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An image of an airplane surrounded by ramen, cut vegetables, and a pair of boxing gloves.
So many Austin pop-ups, so little time.
Illustration by Lille Allen/Eater. Sources: Getty; Shutterstock

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These Pop-Up Dining Experiences Are Definitely, Probably Coming Soon to Austin

We dreamed these pop-ups up, but they’re really not that far from reality

Austin is a town full of pop-ups where chefs cook unique foods and craft experiences that make diners rethink what it means to eat. Many of these events test the boundaries of what an inviting, thrilling dining experience could be. See: the Alice in Wonderland-themed cocktail bar, the magical Disney adults brunch, the ninja espionage Asian-fusion dinner, or the build-your-own-burger out of Legos pop-up. There really are so many possibilities, and it’s time to go deeper into the delightfully mad world of pop-ups! This is Eater Austin’s list of extraordinary and definitely real pop-ups that we can only assume will be coming to a dive bar, vacant building, or basement near you very soon in the Texas city.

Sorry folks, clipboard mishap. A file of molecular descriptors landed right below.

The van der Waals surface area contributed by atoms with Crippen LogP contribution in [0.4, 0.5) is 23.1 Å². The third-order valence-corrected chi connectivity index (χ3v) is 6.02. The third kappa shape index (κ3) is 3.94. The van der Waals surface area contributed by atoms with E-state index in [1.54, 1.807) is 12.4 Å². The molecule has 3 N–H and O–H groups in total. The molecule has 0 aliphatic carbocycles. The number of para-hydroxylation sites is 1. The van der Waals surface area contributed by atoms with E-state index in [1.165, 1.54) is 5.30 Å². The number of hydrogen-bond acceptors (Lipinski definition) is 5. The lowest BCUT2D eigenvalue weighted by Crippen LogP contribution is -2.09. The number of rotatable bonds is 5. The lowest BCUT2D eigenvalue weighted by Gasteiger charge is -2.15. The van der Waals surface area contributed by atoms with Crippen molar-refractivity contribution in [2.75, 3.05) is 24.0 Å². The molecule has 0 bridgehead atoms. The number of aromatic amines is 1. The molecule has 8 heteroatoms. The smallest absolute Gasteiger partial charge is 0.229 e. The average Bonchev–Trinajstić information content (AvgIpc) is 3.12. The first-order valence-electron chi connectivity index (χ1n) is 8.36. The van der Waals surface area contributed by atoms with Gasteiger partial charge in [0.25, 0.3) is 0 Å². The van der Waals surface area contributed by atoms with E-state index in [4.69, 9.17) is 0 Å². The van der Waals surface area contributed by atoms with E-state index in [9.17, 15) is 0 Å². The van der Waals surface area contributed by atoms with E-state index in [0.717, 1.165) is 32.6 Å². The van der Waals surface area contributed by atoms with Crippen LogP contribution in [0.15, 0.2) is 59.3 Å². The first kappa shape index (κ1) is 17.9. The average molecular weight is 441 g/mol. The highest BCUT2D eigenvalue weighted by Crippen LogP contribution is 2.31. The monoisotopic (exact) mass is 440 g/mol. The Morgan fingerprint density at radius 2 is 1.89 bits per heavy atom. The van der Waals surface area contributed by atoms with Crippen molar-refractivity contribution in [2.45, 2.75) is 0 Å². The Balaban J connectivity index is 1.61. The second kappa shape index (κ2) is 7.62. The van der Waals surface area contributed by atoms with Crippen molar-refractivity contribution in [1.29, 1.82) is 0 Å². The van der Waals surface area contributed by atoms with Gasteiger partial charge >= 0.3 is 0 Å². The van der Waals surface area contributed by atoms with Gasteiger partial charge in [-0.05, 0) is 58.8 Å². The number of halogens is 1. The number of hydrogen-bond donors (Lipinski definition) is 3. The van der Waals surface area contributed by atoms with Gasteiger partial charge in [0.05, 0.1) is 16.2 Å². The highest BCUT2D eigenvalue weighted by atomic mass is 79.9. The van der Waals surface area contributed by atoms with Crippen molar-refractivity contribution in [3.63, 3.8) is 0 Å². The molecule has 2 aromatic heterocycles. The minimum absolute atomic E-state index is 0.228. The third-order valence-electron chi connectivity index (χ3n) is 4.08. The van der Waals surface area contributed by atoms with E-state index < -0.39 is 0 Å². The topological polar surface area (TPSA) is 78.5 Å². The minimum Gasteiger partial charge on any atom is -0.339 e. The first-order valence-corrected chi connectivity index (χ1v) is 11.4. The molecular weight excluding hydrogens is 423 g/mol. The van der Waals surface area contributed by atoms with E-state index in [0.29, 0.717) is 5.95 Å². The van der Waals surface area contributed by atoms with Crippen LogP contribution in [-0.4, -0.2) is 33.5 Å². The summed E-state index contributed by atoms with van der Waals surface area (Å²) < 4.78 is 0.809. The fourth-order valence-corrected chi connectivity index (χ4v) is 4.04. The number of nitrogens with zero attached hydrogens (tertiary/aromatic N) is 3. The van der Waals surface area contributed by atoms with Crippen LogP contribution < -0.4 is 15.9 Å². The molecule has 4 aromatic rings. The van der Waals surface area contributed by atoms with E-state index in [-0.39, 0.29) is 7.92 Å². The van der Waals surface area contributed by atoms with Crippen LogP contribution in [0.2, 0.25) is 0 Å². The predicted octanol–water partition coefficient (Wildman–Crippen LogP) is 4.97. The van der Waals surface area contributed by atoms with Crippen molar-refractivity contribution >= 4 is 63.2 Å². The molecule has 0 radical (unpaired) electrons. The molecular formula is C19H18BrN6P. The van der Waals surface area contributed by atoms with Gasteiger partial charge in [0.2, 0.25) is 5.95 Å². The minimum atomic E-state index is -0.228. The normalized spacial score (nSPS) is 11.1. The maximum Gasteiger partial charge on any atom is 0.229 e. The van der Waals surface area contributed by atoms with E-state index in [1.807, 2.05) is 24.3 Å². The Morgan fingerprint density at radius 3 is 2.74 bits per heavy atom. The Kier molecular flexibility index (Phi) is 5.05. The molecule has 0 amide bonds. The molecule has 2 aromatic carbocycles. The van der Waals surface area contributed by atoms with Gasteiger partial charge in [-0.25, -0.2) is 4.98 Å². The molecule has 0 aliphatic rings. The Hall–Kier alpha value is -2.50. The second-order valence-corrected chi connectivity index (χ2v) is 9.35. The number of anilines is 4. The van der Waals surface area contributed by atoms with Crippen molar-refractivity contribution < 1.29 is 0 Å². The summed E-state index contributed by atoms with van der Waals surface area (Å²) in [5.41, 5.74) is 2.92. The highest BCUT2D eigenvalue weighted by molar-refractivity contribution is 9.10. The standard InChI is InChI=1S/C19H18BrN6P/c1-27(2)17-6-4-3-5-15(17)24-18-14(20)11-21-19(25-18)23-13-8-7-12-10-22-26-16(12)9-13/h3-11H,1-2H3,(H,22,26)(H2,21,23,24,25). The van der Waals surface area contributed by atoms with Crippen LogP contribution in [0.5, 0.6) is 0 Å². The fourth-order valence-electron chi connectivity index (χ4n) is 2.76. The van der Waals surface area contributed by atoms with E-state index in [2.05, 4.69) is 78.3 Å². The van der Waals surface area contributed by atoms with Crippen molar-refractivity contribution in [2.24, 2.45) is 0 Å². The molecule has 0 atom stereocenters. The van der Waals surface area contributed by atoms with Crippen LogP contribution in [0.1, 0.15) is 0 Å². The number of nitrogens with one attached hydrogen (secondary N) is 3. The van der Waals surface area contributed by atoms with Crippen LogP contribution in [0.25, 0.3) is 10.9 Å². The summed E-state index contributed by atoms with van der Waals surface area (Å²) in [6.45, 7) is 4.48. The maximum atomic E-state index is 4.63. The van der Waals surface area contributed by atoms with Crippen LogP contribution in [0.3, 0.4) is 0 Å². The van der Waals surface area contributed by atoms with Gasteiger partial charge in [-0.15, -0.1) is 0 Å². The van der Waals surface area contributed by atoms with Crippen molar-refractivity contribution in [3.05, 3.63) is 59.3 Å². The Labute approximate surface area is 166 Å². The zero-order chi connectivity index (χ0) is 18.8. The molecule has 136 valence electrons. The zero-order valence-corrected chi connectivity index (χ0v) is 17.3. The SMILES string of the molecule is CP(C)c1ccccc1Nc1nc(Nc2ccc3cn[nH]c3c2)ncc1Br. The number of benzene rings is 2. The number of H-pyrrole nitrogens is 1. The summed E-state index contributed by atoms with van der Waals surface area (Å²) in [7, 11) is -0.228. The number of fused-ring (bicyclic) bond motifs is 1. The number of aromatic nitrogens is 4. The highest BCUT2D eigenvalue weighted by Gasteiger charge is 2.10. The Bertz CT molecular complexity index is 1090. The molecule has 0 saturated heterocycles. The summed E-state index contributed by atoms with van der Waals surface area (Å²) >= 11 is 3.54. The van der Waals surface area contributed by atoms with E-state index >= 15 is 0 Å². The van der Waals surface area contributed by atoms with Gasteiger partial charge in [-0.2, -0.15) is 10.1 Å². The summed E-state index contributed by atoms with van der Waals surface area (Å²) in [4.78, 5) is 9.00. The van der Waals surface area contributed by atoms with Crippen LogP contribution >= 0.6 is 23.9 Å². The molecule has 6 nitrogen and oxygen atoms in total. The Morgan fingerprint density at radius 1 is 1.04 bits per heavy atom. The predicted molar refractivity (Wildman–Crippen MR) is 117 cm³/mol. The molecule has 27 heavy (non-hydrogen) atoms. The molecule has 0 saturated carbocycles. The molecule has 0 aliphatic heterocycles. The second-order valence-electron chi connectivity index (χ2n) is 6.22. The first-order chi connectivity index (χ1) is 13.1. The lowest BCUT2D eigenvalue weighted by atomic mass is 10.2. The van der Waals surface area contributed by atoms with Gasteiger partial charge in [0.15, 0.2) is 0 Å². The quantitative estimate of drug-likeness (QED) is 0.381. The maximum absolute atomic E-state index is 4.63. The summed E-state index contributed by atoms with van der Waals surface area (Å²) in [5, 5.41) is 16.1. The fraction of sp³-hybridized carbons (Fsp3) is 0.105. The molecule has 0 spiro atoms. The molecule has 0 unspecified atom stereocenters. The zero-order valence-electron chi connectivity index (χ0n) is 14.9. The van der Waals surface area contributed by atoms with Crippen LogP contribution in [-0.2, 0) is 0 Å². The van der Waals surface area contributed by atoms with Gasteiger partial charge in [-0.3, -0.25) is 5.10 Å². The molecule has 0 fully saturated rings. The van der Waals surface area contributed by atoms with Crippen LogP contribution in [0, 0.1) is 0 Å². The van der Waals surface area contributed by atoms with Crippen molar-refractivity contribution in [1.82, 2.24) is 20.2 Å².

A barbecue smoker with lots of smoke coming out of it.
It’s a feat of endurance to find BBQ Sub Rosa.

BBQ Sub Rosa

The ultimate Texas barbecue experience, BBQ Sub Rosa is a clandestine pop-up that happens at a secret time between 2 a.m. and 6 a.m., in a location reachable only on foot, somewhere in the East Boggy Creek Greenbelt east of Ed Bluestein Boulevard. To find it, you first purchase special infrared binoculars from the dark web, then hike along the trail looking for signs of smoke from the concealed barbecue smoker. That will lead you to a fissure in the earth where you rappel to the bottom of the crevice for an unforgettable meal prepared by two elusive pitmasters and reputed ex-Navy SEALS known as One-Eyed Dave and Two-Eyed Chuck. The brisket? Melt-in-the-mouth tender with divine smokiness. The meat is definitely worth the two-to-three hour hike and the extra three-to-five hours of rappelling — not to mention time spent waiting in the traditional Texas barbecue line. Unfortunately, you can expect that the food will be sold out by the time you make it to the register. To quote the pitmasters: “We don’t believe in utensils, napkins, sauce, credit cards, chairs, compromises, disclosed locations, or your feelings. Don’t like it? Kiss our asses, and go to Rudy’s Bar-B-Q.”